FBI Witness Silenced by Obama Administration to Testify to Congress
The FBI was aware of a Russian government operation to expand its influence on the U.S. uranium market using bribery, kickbacks, extortion, and money laundering.
It was also aware that the Russians had identified the Clintons as targets for influence. Bill Clinton later gave a speech in Russia, and the Russians paid the Clinton Foundation $500,000 the same month that former Secretary of State Hillary Clinton greenlit a deal that gave Russia control of 20 percent of America’s uranium.
After a key witness went to the FBI with recordings and evidence of the Russian plot, he was asked to sign a non-disclosure agreement. The Obama administration’s Justice Department then threatened him with criminal charges if he spoke to Congress.
On Oct. 25, that gag order was lifted by the Department of Justice, and the once-silenced witness is now cleared to speak with Congress about the Obama-era uranium deals.
Justice Department spokesman Ian Prior said in a statement, that “as of tonight,” the department authorized the informant to disclose “any information or documents he has concerning alleged corruption or bribery involving transactions in the uranium market.”
Prior said he authorized the release, according to The Washington Free Beacon, to “chairmen and ranking members of the Senate Committee on the Judiciary, the House Committee on Oversight and Government Reform, and the House Permanent Select Committee on Intelligence, as well as one member of each of their staff .”
Details on the Russian bribery operation were released by The Hill on Oct. 17, which reports Russian nuclear officials “routed millions of dollars to the United States designed to benefit former President Bill Clinton’s charitable foundation,” and the payments were made while Hillary Clinton “served on a government body that provided a favorable decision to Moscow.”
The $500,000 paid by Russia to the Clinton Foundation was just part of the payments made to the Clintons around the time of the Uranium One deal. The New York Times reported in April 2015 that as Russia assumed control of Uranium One between 2009 and 2013, “a flow of cash made its way to the Clinton Foundation” and that the contributions “were not publicly disclosed by the Clintons, despite an agreement Mrs. Clinton had struck with the Obama White House to publicly identify all donors.”
The FBI was aware of these deals at a time when the agency was led by Robert Mueller, who is now the special counsel charged with investigating alleged Russian interference in the 2016 presidential race. Mueller allegedly turned a blind eye to the Russians as they drew close to the Clintons.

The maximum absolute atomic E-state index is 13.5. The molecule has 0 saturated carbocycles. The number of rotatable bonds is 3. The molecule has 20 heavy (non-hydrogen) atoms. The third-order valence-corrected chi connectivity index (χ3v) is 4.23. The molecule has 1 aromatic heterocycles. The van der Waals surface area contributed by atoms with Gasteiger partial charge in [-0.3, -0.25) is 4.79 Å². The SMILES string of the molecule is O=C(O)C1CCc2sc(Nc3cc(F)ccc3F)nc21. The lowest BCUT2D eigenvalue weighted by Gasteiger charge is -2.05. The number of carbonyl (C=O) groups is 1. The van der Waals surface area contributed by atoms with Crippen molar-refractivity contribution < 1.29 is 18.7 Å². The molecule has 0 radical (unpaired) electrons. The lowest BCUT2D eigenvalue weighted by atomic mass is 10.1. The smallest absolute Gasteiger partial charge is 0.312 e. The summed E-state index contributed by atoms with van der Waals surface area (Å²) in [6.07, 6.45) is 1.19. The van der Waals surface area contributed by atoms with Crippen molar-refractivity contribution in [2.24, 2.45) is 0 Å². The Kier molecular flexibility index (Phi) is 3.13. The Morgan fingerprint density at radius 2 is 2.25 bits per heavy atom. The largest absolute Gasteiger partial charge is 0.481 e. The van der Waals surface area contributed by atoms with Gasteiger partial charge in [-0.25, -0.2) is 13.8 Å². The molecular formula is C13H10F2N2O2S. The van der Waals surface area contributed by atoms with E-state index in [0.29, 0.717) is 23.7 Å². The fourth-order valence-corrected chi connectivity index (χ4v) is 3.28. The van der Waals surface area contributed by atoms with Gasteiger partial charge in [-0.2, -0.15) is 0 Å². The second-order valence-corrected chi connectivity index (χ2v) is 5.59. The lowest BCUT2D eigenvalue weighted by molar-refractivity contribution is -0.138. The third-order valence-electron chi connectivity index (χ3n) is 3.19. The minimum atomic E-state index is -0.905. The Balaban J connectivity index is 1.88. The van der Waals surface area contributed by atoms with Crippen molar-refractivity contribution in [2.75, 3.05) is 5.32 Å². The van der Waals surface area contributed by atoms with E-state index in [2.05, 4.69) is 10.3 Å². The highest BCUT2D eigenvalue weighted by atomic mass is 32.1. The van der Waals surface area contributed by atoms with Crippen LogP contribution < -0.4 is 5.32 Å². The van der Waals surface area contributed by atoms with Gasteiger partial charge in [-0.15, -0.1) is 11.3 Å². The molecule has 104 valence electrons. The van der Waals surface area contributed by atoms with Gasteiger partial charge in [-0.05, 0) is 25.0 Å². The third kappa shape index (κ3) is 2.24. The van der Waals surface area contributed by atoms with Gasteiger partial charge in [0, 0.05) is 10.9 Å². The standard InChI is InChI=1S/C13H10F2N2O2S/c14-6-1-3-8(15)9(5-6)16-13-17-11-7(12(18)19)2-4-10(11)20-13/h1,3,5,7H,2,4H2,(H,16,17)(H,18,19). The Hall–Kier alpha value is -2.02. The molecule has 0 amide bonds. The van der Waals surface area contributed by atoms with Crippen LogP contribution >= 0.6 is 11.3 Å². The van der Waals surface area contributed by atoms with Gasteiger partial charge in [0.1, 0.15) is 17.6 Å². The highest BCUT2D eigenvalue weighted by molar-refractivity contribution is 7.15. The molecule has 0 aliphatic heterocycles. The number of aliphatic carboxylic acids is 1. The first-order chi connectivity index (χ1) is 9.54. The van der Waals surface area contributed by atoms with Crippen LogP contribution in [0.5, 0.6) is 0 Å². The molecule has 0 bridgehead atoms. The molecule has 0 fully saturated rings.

WikiLeaks revealed leaked documents showing that Mueller personally delivered samples of highly enriched uranium to Russia in 2009.
The website Offended America on Oct. 23 reported on SEC filings showing that Mueller has financial investments tied to Russia, which it says means “that Robert Mueller gains financially if the Russian market does well.” According to the website, Mueller’s investments “could present a clear conflict of interest in how he carries out his investigation into Russian interference.”
An unnamed source familiar with the FBI evidence told The Hill, “There is not one shred of doubt from the evidence that we had that the Russians had set their sights on Hillary Clinton’s circle, because she was the quarterback of the Obama–Russian reset strategy and the assumed successor to Obama as president.”
After the new revelations were revealed, Sen. Chuck Grassley (R-Iowa), on Oct. 18, sent a series of letters to 10 federal agencies requesting that the witness, who was blocked from speaking by the Obama administration, be allowed to testify on his knowledge of the Russian campaign.
In his letter to Attorney General Jeff Sessions, he asked for a copy of the nondisclosure agreement the witness was allegedly asked to sign, and asked the Justice Department to release the witness to testify and “pledge not to engage in any form of retaliation against him for good faith communications with Congress.”
Grassley said the restrictions “appear to improperly prevent the individual from making critical, good faith disclosures to Congress of potential wrongdoing.”
“They also purport to limit the Committee’s access to information it needs to fulfill its constitutional responsibility of oversight,” the senator wrote. “This Committee has oversight jurisdiction of the Justice Department, and if this NDA does in fact exist, it hinders the Committee’s ability to do its job.”
Grassley followed up on his letters with a Tweet on Oct. 24, stating, “Whoever in DOJ is capable w authority to appoint a special counsel shld do so to investigate Uranium One ‘whoever’ means if u aren’t recused.”
Whoever in DOJ is capable w authority to appoint a special counsel shld do so to investigate Uranium One "whoever" means if u aren't recused
— ChuckGrassley (@ChuckGrassley) October 25, 2017